Such a critical mass doesn’t exist for Canadian fiction, though it does in the field of poetry. In the last few years there have been a number of first-rate, non-academic collections of essays on Canadian poetry published by critics like Zachariah Wells, James Pollock, Jason Guriel, and Michael Lista. I’ll confess I feel more than a bit of envy at all of this activity. While this has been going on, where were all the books dedicated to contemporary Canadian fiction?
I think that part of the explanation for the field being this open is the simple fact that it’s next to impossible to find people willing to read enough contemporary Canadian fiction to be able to comment on it. When I was working on the essays in my book Revolutions I had discussions with a couple of critics who had published fairly extensively in the field of contemporary Canadian fiction. When I mentioned the centrality of well-known figures like Douglas Coupland and David Adams Richards, however, they were dismissive. They didn’t think Coupland and Richards were very important.
They also hadn’t read a word of either author.
It’s hard to overstate how pervasive the problem of aliteracy is among our former literary classes, not just in this country but throughout the English-speaking world. Perhaps a few stray examples I’ve gathered will help give you some idea of where we’re at.
In 2002 Tom Bissell wrote an essay that appeared on the Salon website. It began as follows:
Whether one chooses to admit it or not, every reader has a secret list of writers one is, for whatever reason, incapable of reading. To get it over with, what follows is my own: Toni Morrison, William Faulkner, Henry James, Jane Austen, Samuel Becket . . . already embarrassment keeps me from going on.
For a long time, I was careful to keep this information from falling into the wrong hands—praising Faulkner, comparing work unfavorably with Beckett’s, nodding indulgently at mentions of Morrison. But secrets are nothing if not what we carefully choose to share, and thus I would, if pressed, admit that Morrison, excepting her strong early work, struck me as suffering from a terminal case of allegorical bloat; that Faulkner, perhaps the streakiest writer to have ever lived, seemed to me only intermittently good; that, despite his staggering descriptive gifts, even James’ shorter work left me feeling as though a very large screw indeed were turning into my brain; that Austen made me certain I would never care this much about my own wedding, much less the weddings of people who do not exist; and that not even Beckett’s inarguable brilliance could relieve me of the suspicion that his godless pose was one of effortful heresy.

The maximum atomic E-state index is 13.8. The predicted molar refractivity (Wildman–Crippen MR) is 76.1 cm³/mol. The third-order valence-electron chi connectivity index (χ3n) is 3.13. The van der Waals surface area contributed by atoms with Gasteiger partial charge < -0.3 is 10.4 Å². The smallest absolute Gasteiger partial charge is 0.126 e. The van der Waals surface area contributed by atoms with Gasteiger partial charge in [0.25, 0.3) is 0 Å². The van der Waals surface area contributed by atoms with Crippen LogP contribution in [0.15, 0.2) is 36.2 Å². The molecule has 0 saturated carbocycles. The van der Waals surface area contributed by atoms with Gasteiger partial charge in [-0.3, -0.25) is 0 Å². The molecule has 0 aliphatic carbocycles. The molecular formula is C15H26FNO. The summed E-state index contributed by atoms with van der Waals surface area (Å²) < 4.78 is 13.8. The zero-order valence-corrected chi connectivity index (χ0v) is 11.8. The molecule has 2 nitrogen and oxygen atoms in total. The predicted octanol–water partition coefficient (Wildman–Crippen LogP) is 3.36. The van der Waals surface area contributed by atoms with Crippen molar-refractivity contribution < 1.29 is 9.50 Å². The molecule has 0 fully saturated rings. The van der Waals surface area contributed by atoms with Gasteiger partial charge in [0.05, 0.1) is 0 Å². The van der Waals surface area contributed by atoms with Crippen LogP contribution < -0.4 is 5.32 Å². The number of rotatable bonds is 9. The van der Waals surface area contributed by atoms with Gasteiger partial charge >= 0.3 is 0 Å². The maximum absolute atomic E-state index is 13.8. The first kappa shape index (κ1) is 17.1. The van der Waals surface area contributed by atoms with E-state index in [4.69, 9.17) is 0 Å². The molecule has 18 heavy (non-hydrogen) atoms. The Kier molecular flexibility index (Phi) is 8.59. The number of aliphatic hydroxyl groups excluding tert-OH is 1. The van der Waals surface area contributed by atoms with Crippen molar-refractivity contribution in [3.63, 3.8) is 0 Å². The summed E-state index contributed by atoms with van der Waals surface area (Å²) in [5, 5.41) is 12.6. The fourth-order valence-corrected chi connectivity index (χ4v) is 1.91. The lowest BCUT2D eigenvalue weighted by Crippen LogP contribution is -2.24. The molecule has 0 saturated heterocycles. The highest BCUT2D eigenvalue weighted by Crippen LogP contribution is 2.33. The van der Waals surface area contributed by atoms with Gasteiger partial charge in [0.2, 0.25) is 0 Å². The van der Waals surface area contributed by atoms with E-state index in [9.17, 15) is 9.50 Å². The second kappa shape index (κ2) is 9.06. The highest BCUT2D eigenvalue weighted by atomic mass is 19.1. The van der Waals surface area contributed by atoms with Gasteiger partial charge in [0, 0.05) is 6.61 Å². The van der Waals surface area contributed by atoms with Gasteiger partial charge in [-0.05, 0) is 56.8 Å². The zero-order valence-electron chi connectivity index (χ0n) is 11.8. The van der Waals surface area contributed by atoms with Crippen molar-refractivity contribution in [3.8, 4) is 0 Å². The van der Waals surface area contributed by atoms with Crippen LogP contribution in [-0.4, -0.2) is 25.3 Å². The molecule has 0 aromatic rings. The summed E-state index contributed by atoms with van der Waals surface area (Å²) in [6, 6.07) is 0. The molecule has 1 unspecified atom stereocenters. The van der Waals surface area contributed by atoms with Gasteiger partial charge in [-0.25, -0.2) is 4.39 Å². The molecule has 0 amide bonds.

Shockingly, the truth is that, with the exception of Morrison’s Beloved (a novel I was assigned to read no fewer than six times in college), I have never actually finished a book by any of these writers. In the case of Faulkner and James, I admit, God help me, to having never read more than a dozen sequential pages of their work. For a literate person to make such an admission is, I imagine, distressing to these writers’ many devotees. For a former book editor and fiction writer to make such an admission is, I do not doubt, enough to have me dragged before a literary tribunal and stoned.
What are we to make of this? Bissell takes what amounts to drive-by shots at some big names, but what weight can be given to his opinions—and he has opinions—when he hasn’t read the authors in question? Faulkner is “perhaps the streakiest writer to have ever lived”? This is a judgment based on . . . what? Skimming a dozen pages of one of his books? The slaughtering of sacred cows is a ritual activity I enjoy and usually encourage, but Bissell’s brash aliteracy is depressing. As he notes, he is both an author and editor himself (writing for prestigious journals such as Harper’s and The Virginia Quarterly Review), but he feels quite comfortable in not having read the major authors whose work he insults. He even concludes his essay by saying that he never will. I’m reminded of a passage in the critic (and proud aliterate) Chuck Klosterman’s Killing Yourself to Live where, when a girlfriend starts talking about The Merchant of Venice, he tells us that he has “never read The Merchant of Venice, and I’ll never read it, and I don’t even care what the fuck it’s about.” Indeed, Klosterman secretly suspects that he hates reading: “sometimes it feels like something I’m forever forcing myself to do (and for reasons I don’t understand) . . . Nobody’s paying me to read, you know?” So there.
Attempting to explain what has changed in the current cultural climate to make aliteracy so prevalent among young people like himself, Bissell adverts to the growth in “the average college student’s sense of entitlement”:
Thirty years ago, a student unresponsive to James may have swallowed “Brooksmith” like spinach, afraid of what a public dislike of James might have revealed. Since many students today regard their role as that of a freely discerning consumer, disliking James is as easy as sending back an overdone fillet. I tried, at any rate, to read “Brooksmith” in preparation for this essay. Two pages were enough to give me over to unbidden thoughts about the necessity of cleaning my clothes dryer’s lint trap.